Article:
Albert Abramowitz (Russian and American, 1879–1963) was born in Riga, Russia (now Latvia). He studied art at the Imperial Art School in Odessa and at the Académie de la Grande Chaudière in Paris. He became a member of the Paris Salon in 1911 and of its jury in 1913. He also became a member of the Societaire du Salon d'Automne and won widespread recognition and acclaim, including the Grand Prize at the 1911 Universal Exposition in Rome and Turin.
Abramowitz immigrated in America in 1916. He had a 1921 solo exhibition at the Civic Club in Manhattan. In the late 20s he lived in Los Angeles, but eventually returned to the east coast and settled in Brooklyn. He exhibited at the Art Institute of Chicago (1938, 1940), Union of American Artists (1940), American Artists Congresses exhibition (In Defense of Culture, 1941), ACA Galleries (Artists in the War, 1942), New-Age Gallery (1943, 1946), National Academy of Design (1946), and American Association of University Women (1946).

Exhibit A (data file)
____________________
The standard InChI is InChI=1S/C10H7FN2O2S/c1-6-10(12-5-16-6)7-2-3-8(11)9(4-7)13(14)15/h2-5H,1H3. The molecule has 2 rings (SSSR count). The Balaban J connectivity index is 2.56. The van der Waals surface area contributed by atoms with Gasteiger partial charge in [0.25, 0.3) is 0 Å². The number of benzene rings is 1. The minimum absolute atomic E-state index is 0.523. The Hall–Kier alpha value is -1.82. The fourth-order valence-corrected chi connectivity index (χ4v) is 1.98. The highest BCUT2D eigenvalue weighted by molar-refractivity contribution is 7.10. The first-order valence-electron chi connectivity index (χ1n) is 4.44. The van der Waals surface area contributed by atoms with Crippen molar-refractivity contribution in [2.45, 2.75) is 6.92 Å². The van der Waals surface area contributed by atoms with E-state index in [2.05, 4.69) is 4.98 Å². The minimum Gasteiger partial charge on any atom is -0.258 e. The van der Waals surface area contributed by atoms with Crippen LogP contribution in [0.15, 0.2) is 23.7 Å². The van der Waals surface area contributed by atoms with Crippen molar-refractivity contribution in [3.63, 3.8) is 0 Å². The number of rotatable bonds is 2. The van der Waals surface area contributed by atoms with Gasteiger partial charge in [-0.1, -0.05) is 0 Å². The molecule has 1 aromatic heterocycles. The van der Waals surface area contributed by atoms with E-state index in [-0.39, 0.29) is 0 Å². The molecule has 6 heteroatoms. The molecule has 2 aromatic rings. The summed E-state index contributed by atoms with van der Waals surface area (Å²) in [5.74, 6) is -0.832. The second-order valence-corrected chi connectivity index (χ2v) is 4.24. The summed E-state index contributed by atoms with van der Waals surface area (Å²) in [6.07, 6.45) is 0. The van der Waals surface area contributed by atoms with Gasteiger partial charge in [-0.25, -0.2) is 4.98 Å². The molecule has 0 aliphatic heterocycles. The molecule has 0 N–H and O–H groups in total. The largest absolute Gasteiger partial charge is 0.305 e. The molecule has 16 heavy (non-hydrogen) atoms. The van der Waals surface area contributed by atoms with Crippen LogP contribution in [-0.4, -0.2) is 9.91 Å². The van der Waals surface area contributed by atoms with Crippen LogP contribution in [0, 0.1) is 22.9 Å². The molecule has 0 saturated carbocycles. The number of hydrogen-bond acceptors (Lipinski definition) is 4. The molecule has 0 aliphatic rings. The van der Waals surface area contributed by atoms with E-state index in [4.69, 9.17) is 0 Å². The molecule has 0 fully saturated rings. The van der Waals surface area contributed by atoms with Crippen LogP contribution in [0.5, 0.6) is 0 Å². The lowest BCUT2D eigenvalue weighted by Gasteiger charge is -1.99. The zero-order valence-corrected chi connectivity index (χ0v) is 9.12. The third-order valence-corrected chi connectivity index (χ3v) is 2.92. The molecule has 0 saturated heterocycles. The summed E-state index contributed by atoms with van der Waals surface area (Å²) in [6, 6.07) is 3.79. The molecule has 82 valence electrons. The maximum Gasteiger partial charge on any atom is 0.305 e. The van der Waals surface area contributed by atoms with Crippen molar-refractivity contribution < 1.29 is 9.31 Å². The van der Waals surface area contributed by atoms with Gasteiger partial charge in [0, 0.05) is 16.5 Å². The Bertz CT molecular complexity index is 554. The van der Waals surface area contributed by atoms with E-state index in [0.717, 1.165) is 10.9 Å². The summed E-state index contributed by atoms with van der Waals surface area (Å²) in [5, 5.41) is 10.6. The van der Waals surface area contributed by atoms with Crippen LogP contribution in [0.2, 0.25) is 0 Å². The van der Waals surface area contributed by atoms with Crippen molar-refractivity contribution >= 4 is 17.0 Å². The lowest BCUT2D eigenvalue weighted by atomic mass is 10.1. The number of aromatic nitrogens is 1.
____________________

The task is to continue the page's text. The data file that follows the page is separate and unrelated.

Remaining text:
Abramowitz’s wood engravings are often socially and politically oriented. Many of Abramowitz’s works are of a Jewish theme. He produced eighteen prints for the Federal Arts Projects in New York between 1935 and 1939. His works are in the collections of the British Museum, the Library of Congress, the Metropolitan Museum of Art, the New York Public Library, the Victoria and Albert Museum, and the Jewish Museum.